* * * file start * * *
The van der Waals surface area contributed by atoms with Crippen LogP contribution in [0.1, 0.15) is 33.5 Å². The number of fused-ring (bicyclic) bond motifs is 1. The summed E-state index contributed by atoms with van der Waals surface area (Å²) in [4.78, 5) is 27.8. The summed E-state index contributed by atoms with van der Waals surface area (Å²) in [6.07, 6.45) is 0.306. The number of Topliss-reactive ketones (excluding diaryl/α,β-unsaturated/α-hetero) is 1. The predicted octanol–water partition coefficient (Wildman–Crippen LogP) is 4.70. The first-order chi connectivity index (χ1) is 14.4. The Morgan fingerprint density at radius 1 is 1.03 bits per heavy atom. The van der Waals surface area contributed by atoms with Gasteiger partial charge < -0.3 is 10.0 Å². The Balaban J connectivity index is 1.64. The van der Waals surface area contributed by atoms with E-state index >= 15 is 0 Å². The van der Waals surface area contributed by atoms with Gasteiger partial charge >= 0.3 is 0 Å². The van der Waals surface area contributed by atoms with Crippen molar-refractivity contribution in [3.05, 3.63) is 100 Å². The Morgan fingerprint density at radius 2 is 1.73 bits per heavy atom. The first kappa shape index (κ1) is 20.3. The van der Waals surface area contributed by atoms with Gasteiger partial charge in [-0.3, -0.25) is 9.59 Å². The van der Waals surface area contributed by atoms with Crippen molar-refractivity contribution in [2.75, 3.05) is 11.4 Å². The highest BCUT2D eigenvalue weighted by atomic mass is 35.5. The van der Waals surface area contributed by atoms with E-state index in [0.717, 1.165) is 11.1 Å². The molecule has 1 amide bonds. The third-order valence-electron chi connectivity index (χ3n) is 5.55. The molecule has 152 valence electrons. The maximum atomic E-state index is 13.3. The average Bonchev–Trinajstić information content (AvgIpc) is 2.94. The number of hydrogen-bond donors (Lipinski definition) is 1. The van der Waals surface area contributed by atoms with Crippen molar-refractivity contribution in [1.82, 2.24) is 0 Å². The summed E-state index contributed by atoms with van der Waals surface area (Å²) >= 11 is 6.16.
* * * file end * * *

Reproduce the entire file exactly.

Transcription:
The van der Waals surface area contributed by atoms with Crippen LogP contribution in [0.1, 0.15) is 33.5 Å². The number of fused-ring (bicyclic) bond motifs is 1. The summed E-state index contributed by atoms with van der Waals surface area (Å²) in [4.78, 5) is 27.8. The summed E-state index contributed by atoms with van der Waals surface area (Å²) in [6.07, 6.45) is 0.306. The number of Topliss-reactive ketones (excluding diaryl/α,β-unsaturated/α-hetero) is 1. The predicted octanol–water partition coefficient (Wildman–Crippen LogP) is 4.70. The first-order chi connectivity index (χ1) is 14.4. The Morgan fingerprint density at radius 1 is 1.03 bits per heavy atom. The van der Waals surface area contributed by atoms with Gasteiger partial charge < -0.3 is 10.0 Å². The Balaban J connectivity index is 1.64. The van der Waals surface area contributed by atoms with E-state index >= 15 is 0 Å². The van der Waals surface area contributed by atoms with Gasteiger partial charge >= 0.3 is 0 Å². The van der Waals surface area contributed by atoms with Crippen molar-refractivity contribution in [3.05, 3.63) is 100 Å². The Morgan fingerprint density at radius 2 is 1.73 bits per heavy atom. The first kappa shape index (κ1) is 20.3. The van der Waals surface area contributed by atoms with Gasteiger partial charge in [-0.3, -0.25) is 9.59 Å². The van der Waals surface area contributed by atoms with Crippen molar-refractivity contribution in [2.75, 3.05) is 11.4 Å². The highest BCUT2D eigenvalue weighted by atomic mass is 35.5. The van der Waals surface area contributed by atoms with E-state index in [0.717, 1.165) is 11.1 Å². The molecule has 1 amide bonds. The third-order valence-electron chi connectivity index (χ3n) is 5.55. The molecule has 152 valence electrons. The maximum atomic E-state index is 13.3. The average Bonchev–Trinajstić information content (AvgIpc) is 2.94. The number of hydrogen-bond donors (Lipinski definition) is 1. The van der Waals surface area contributed by atoms with Crippen molar-refractivity contribution in [1.82, 2.24) is 0 Å². The summed E-state index contributed by atoms with van der Waals surface area (Å²) >= 11 is 6.16.